Tuesday, April 28, 2009

City Doctor.

There's a line from a Seamus Heaney poem that used to pop into my head any time someone asked me about punk rock:

To him, my other life."

Nowadays, however, it pops into my head any time I talk to punks about cycling.

I guess I'm lucky it's a good poem, and not, "There once was a man from Nantucket."

Saturday, April 25, 2009

The New City.

So, I went out on the bike today. Caught the train to Beaufort with every intention of riding all the way back. It started raining in Ballarat, where the temperature was hovering around 5 degrees. Stopped in Gordon for directions. When I walked into the pub some dorky 14 year old kid in a keffiyeh was singing some hymn a cappella. Everyone stood in thrall. Then they turned and looked at me, drenched to the bone and shivering uncontrollably. After their initial surprise they asked if I was a) Shane Kelly and b) stone cold crazy. I was required by the matron de maison to not wear my footy boots inside - which was pretty easy to comply with. The regulars were having a field day. One of them mentioned the train station in Ballan, which proved too tempting to resist. Eight hours after leaving home I'm back in bed, finally warm again.

And you? Spend a couple of hours inside on the rollers, did you? How'd that go?

Tuesday, April 21, 2009

Blue Black Eyes.

Dear The Australian Government,

First of all, thank you for the nine hundred dollars. Unlike a substantial number of my friends, who will be spending theirs overseas, I will be spending mine stimulating the economy (which really sounds like something one shouldn't do without one's friends).

Second of all - and this is perhaps a touchy subject - could you possibly please stop opening my packages from AK Press? I get a package from them about once a month, and it's always opened. Look, I don't want to be tactless here, but let's face it. I'm not a terrorist. I have a semi-steady job in the public sector, I live in a respectable apartment in a leafy inner-city suburb, and spend way too much of my time in lycra to be taken seriously as a threat to the status quo. A few books on anarchist theory are not going to drive me to take up arms and overthrow the government. Let it go, ok?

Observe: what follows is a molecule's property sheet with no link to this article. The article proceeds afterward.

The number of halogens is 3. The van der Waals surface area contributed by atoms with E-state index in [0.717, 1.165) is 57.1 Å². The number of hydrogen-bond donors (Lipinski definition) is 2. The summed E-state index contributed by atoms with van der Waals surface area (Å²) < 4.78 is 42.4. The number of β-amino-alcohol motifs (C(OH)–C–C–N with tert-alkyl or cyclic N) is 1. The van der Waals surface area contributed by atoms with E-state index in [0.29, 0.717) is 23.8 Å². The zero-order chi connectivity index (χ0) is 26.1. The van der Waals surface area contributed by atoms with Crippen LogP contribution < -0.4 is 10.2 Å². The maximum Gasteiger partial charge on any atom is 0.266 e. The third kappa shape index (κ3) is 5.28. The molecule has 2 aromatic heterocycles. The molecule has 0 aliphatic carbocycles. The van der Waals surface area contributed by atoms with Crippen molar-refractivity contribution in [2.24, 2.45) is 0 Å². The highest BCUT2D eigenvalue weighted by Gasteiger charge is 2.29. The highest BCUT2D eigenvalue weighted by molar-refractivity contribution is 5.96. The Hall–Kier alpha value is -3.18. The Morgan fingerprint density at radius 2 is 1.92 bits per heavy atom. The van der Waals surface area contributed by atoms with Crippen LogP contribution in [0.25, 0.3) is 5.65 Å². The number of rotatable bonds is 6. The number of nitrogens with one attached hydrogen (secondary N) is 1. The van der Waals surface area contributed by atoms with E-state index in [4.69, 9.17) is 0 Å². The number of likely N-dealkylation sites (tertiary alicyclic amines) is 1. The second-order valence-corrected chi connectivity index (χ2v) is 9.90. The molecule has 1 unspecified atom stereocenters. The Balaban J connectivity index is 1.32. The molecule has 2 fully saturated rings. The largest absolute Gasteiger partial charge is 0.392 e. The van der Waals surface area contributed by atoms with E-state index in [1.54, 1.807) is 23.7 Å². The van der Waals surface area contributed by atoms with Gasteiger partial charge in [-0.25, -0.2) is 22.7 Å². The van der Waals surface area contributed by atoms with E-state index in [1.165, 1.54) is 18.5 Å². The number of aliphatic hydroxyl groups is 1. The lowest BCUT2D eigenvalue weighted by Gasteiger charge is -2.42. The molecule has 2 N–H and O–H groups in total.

Monday, April 6, 2009

The Families On Relief.

I've never really been one of those 'couldabeen / shouldabeen' kinda guys. This probably comes across as a cliche, but there are absolutely no quasi-philosophical / spiritual undercurrents here - I'm simply not smart enough to conduct the business of everyday life and spend a lot of time worrying about what I could have done better at the same time. This is probably a curse and a blessing at the same time, but, true to form, I really don't spend a lot of time thinking about it.

Lately, however, there has been one major exception. My parents are probably the first people on the 'exempt' list when it comes to assigning blame for the decisions I made as a young lad - as many folks around will eagerly inform you, they pretty much made did the best they could with the, well, let's just call it the difficult hand they were dealt. But nowadays, when I'm out suffering on the bike just so I can be competitive in a few more B grade club races, I can't help but wonder why, when I was 15 and totally jack of athletics and football, but still really freaking fit from going out into the Grampians on my mountain bike every other weekend, my folks didn't take me down to the Ararat velodrome and suggest I go round and round in circles for a bit. I might have been hooked from the start, and my fitness wouldn't have ever dropped the way it did, and those results would've been in A grade instead of B.

When I'm struggling up some hill, or killing myself to keep up with some nineteen year old, this really pisses me off. Is almost-thirty too old to storm off into my room, slam the door and crank the stereo?